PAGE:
Wang said China congratulates Kim on the recent inter-Korean summit and supports the end to the state of war on the Korean peninsula. His visit marked the first official high-level contact between North Korea and China since North and South Korea agreed to an agenda of peace and denuclearization at the summit in late April.
Kim was appreciative of China's efforts to bring peace to the region, adding that North Korea is willing to strengthen its strategic communication with Beijing.
Wang spent two days in North Korea's capital of Pyongyang, where he worked to ensure Kim didn't veer towards the United States instead of China, according to some Chinese experts.
Although China has been a longtime benefactor of North Korea, Beijing officials fear Kim could use competition with the United States to reduce its dependency on the Chinese.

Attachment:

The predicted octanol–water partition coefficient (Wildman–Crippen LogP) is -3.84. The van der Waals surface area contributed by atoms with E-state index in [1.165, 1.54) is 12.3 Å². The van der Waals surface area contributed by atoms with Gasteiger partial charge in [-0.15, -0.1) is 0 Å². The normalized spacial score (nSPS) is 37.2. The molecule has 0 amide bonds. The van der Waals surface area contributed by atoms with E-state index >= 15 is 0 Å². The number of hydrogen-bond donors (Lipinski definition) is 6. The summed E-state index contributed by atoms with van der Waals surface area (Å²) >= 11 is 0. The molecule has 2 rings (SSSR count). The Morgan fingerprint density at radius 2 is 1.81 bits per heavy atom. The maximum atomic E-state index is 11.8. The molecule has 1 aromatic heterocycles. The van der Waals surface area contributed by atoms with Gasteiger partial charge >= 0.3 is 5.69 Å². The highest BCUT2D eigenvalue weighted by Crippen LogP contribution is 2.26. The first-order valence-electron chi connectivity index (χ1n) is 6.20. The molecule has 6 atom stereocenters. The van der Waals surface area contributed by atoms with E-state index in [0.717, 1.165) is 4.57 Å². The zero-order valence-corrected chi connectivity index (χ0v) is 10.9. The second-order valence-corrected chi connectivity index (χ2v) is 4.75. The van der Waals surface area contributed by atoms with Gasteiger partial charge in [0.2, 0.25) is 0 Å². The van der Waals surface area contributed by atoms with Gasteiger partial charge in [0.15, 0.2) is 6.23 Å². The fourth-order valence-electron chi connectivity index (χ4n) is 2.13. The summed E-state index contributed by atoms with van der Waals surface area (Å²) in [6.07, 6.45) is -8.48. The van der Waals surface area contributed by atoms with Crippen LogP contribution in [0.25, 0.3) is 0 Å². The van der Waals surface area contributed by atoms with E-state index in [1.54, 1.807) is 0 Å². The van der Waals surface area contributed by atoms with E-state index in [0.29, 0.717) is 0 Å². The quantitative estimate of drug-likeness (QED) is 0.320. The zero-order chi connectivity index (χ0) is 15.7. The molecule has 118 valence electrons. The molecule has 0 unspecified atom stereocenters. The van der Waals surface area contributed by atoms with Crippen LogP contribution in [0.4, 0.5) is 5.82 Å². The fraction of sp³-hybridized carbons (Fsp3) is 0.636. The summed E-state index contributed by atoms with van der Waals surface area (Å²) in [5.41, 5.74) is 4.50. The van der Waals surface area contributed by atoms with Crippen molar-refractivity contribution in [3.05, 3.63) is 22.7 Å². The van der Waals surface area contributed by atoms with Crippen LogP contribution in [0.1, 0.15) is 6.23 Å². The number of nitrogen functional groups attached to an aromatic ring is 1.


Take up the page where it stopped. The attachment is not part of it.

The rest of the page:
"Beijing likely would want to ensure that Pyongyang would not develop a closer relationship with Washington than Beijing," Zhao Tong, a North Korea expert at the Carnegie-Tsinghua Center for Global Policy in Beijing, told the New York Times. "The visit by the Chinese foreign minister, the first in 11 years, appears to be part of that effort."
Wang said China is willing to work with North Korea to boost "practical economic and trade cooperation."
China's president, Xi Jinping, is expected to go to Pyongyang after the Trump-Kim meeting.